Our family just returned from two weeks in Guatemala and getting from one place to another was sometimes a challenge. The girls loved some of our rides as if they were at a carnival while there were other parts that I dreaded and gritted my teeth through, and a few moments that we thought might require a barf bag. Continue reading
Let’s talk about overnight buses. They can be a great way to get somewhere while you sleep, but they can also be terrifying and uncomfortable insomnia inducers. For my family it seems to be a bit of both. Continue reading
While I was in Boston this March I wandered around getting to know the city on foot, often not knowing where I was. On a chilly day I wandered down to the water after a tour of the Boston Tea Party Museum and walked along the inlet, coming to what seemed to be part of the harbor. I took pictures of the boats tied side by side in rows just beyond the high rises, and marveled at the contrasts of historic past and the modern future that is evident everywhere in Boston. Continue reading
Where have I been?
You may have noticed that for the last month I’ve been MIA. I see other bloggers apologize for not posting, but I don’t feel like that’s necessary, because if I have nothing to post right then do you really want me to just throw some random crap up? No one wants to read that, and I sure don’t want to write it.
So it is without apology that I make my return to blogging, and with a new resolve. Continue reading
You know you’re a travel geek when you get all worked up buying a new bag.
I’m not a purse girl. I carried a wallet in my back pocket well into my 20’s. I didn’t carry any kind of bag until I had children-then I discovered diaper bags. They were an excuse to carry all sorts of just-in-case items: books, snacks, first aid kit, phone, notebook, spare clothes, tablet/Kindle, sometimes even my laptop (it’s small.) Oh, and baby stuff fits in there, too. Continue reading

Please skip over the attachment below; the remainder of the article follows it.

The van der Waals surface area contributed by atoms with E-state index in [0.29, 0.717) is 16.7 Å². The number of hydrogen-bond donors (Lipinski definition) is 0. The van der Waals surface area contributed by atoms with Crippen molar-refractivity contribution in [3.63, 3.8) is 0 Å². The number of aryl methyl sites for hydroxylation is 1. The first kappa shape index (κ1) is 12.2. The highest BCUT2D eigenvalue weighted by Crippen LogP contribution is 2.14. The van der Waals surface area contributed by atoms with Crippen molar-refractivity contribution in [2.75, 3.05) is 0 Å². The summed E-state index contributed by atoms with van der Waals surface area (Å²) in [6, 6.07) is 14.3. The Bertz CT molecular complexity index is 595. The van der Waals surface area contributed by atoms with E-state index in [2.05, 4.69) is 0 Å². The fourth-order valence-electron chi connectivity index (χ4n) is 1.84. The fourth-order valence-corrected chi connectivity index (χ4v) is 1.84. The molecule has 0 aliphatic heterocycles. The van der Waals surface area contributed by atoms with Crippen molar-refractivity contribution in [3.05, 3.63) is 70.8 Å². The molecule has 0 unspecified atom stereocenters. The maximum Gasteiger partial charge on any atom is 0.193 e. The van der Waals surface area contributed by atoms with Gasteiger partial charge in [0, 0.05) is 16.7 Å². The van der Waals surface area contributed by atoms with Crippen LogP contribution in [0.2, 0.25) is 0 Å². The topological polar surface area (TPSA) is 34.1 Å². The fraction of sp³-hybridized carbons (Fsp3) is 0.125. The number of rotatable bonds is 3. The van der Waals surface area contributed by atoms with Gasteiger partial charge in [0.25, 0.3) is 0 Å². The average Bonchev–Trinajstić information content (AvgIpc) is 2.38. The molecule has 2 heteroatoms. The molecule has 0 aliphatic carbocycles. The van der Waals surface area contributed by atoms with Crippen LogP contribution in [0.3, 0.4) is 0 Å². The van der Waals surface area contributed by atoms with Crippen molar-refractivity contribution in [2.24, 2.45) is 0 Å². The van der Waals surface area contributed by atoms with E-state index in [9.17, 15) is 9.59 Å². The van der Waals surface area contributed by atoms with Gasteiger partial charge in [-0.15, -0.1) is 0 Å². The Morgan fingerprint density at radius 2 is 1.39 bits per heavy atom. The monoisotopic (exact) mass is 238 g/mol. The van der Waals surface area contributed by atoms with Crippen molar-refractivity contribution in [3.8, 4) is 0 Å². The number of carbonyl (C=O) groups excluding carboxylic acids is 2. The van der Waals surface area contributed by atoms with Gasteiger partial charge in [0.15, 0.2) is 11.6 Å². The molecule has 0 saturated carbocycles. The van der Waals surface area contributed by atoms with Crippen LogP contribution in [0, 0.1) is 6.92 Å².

Are you all caught up? No? Start with Sailing Lessons on Gray’s Lake.
DAY 4: the final day of the lesson.
It rained off and on and got really stormy during the day. I watched anxiously out the window at work as the wind blew sheets of water sideways and soaked our patients no matter how close they pulled to the door. The skies cleared late in the day and Jason met me at the lake with all three girls at 5:30. I overheard the marina attendant complaining on the phone about the weather, not wanting to be open: “And now there’s some woman here who wants to sail.” Carol showed up just after we did, and the rowing teams were not far behind, so he was stuck. Continue reading
DAY 3: No wind at all.
I went to the library in search of books on sailing, hoping to find something basic like Sailing for Dummies.
On to day 4…
For those unfamiliar with central Iowa, Gray’s Lake is not a large lake. It’s in the middle of Des Moines near downtown, and in previous incarnations it was part of the Raccoon River and a gravel quarry. After the epic floods of 1993 destroyed the fancy Holiday Inn that dominated its south shore it was kind of a nasty run down eyesore for years. In 2001 it was re-born; a 2 mile paved trail runs all the way around it including over a pedestrian bridge, a playground and a small marina were built, and the 167-acre park quickly became a favorite of Des Moines residents. It is haven for outdoor activity with kayaks, canoes and paddleboats as well as the trails and reclaimed prairie. The water is still dirty (it is Iowa after all) but the overall effect is pleasing and people flock to it year round, walking their dogs, riding their bikes and circling the shore rain or shine.
This is where our first sailing experience takes place. Continue reading
Sometimes I think about my life as it would be written in a book:
“She frowned and slammed the computer keys down with more force than necessary as once again her blog setup took a turn for the worse. How was it that so many people had started blogs when it seemed to be so complicated to get started? Continue reading